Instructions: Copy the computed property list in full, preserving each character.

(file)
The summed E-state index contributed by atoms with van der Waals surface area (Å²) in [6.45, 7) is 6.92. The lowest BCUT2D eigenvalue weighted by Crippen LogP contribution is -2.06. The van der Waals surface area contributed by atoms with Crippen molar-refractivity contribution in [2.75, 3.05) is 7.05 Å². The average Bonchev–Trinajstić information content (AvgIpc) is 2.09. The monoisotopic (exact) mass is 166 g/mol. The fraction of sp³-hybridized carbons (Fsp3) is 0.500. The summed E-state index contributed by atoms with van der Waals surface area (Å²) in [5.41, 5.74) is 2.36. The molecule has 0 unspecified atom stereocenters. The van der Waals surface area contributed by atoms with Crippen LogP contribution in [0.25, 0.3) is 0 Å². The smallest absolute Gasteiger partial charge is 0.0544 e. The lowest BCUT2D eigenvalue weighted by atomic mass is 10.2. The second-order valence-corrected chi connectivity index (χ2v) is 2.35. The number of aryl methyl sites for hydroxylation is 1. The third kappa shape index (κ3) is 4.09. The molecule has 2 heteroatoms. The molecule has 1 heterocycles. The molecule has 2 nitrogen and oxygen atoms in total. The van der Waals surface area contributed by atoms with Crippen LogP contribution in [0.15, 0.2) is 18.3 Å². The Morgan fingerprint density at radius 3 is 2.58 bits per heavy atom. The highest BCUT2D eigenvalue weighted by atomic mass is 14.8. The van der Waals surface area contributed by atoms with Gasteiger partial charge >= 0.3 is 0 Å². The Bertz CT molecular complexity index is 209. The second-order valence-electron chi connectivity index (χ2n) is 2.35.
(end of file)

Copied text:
The summed E-state index contributed by atoms with van der Waals surface area (Å²) in [6.45, 7) is 6.92. The lowest BCUT2D eigenvalue weighted by Crippen LogP contribution is -2.06. The van der Waals surface area contributed by atoms with Crippen molar-refractivity contribution in [2.75, 3.05) is 7.05 Å². The average Bonchev–Trinajstić information content (AvgIpc) is 2.09. The monoisotopic (exact) mass is 166 g/mol. The fraction of sp³-hybridized carbons (Fsp3) is 0.500. The summed E-state index contributed by atoms with van der Waals surface area (Å²) in [5.41, 5.74) is 2.36. The molecule has 0 unspecified atom stereocenters. The van der Waals surface area contributed by atoms with Crippen LogP contribution in [0.25, 0.3) is 0 Å². The smallest absolute Gasteiger partial charge is 0.0544 e. The lowest BCUT2D eigenvalue weighted by atomic mass is 10.2. The second-order valence-corrected chi connectivity index (χ2v) is 2.35. The number of aryl methyl sites for hydroxylation is 1. The third kappa shape index (κ3) is 4.09. The molecule has 2 heteroatoms. The molecule has 1 heterocycles. The molecule has 2 nitrogen and oxygen atoms in total. The van der Waals surface area contributed by atoms with Crippen LogP contribution in [0.15, 0.2) is 18.3 Å². The Morgan fingerprint density at radius 3 is 2.58 bits per heavy atom. The highest BCUT2D eigenvalue weighted by atomic mass is 14.8. The van der Waals surface area contributed by atoms with Gasteiger partial charge >= 0.3 is 0 Å². The Bertz CT molecular complexity index is 209. The second-order valence-electron chi connectivity index (χ2n) is 2.35.